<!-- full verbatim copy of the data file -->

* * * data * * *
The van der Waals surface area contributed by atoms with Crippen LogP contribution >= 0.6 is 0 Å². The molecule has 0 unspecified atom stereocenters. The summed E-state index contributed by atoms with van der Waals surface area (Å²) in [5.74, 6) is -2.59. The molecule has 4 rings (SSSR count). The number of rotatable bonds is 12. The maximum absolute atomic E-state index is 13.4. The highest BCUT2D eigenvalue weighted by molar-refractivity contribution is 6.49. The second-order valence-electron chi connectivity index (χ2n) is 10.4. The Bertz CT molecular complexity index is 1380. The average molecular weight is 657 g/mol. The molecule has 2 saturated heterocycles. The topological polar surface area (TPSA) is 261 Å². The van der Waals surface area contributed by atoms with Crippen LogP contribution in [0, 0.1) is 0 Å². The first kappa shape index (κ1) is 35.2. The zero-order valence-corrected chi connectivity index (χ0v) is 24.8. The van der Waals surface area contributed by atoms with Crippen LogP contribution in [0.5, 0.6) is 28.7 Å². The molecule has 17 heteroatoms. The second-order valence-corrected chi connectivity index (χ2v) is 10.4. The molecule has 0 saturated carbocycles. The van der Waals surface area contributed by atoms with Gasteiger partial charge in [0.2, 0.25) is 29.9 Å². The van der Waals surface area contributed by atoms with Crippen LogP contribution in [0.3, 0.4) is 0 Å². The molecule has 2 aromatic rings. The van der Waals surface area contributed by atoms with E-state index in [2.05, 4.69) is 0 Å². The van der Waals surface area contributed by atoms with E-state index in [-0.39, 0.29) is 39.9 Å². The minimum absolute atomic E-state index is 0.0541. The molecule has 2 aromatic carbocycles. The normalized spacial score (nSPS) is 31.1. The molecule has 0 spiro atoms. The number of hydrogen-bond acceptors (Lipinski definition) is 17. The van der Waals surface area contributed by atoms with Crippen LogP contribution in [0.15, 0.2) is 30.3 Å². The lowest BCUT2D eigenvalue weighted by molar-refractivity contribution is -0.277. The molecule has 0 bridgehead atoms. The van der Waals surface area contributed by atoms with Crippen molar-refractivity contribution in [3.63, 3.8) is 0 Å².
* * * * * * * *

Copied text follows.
The van der Waals surface area contributed by atoms with Crippen LogP contribution >= 0.6 is 0 Å². The molecule has 0 unspecified atom stereocenters. The summed E-state index contributed by atoms with van der Waals surface area (Å²) in [5.74, 6) is -2.59. The molecule has 4 rings (SSSR count). The number of rotatable bonds is 12. The maximum absolute atomic E-state index is 13.4. The highest BCUT2D eigenvalue weighted by molar-refractivity contribution is 6.49. The second-order valence-electron chi connectivity index (χ2n) is 10.4. The Bertz CT molecular complexity index is 1380. The average molecular weight is 657 g/mol. The molecule has 2 saturated heterocycles. The topological polar surface area (TPSA) is 261 Å². The van der Waals surface area contributed by atoms with Crippen LogP contribution in [0, 0.1) is 0 Å². The first kappa shape index (κ1) is 35.2. The zero-order valence-corrected chi connectivity index (χ0v) is 24.8. The van der Waals surface area contributed by atoms with Crippen LogP contribution in [0.5, 0.6) is 28.7 Å². The molecule has 17 heteroatoms. The second-order valence-corrected chi connectivity index (χ2v) is 10.4. The molecule has 0 saturated carbocycles. The van der Waals surface area contributed by atoms with Gasteiger partial charge in [0.2, 0.25) is 29.9 Å². The van der Waals surface area contributed by atoms with Crippen LogP contribution in [0.3, 0.4) is 0 Å². The molecule has 2 aromatic rings. The van der Waals surface area contributed by atoms with E-state index in [2.05, 4.69) is 0 Å². The van der Waals surface area contributed by atoms with E-state index in [-0.39, 0.29) is 39.9 Å². The minimum absolute atomic E-state index is 0.0541. The molecule has 2 aromatic carbocycles. The normalized spacial score (nSPS) is 31.1. The molecule has 0 spiro atoms. The number of hydrogen-bond acceptors (Lipinski definition) is 17. The van der Waals surface area contributed by atoms with Crippen LogP contribution in [0.15, 0.2) is 30.3 Å². The lowest BCUT2D eigenvalue weighted by molar-refractivity contribution is -0.277. The molecule has 0 bridgehead atoms. The van der Waals surface area contributed by atoms with Crippen molar-refractivity contribution in [3.63, 3.8) is 0 Å².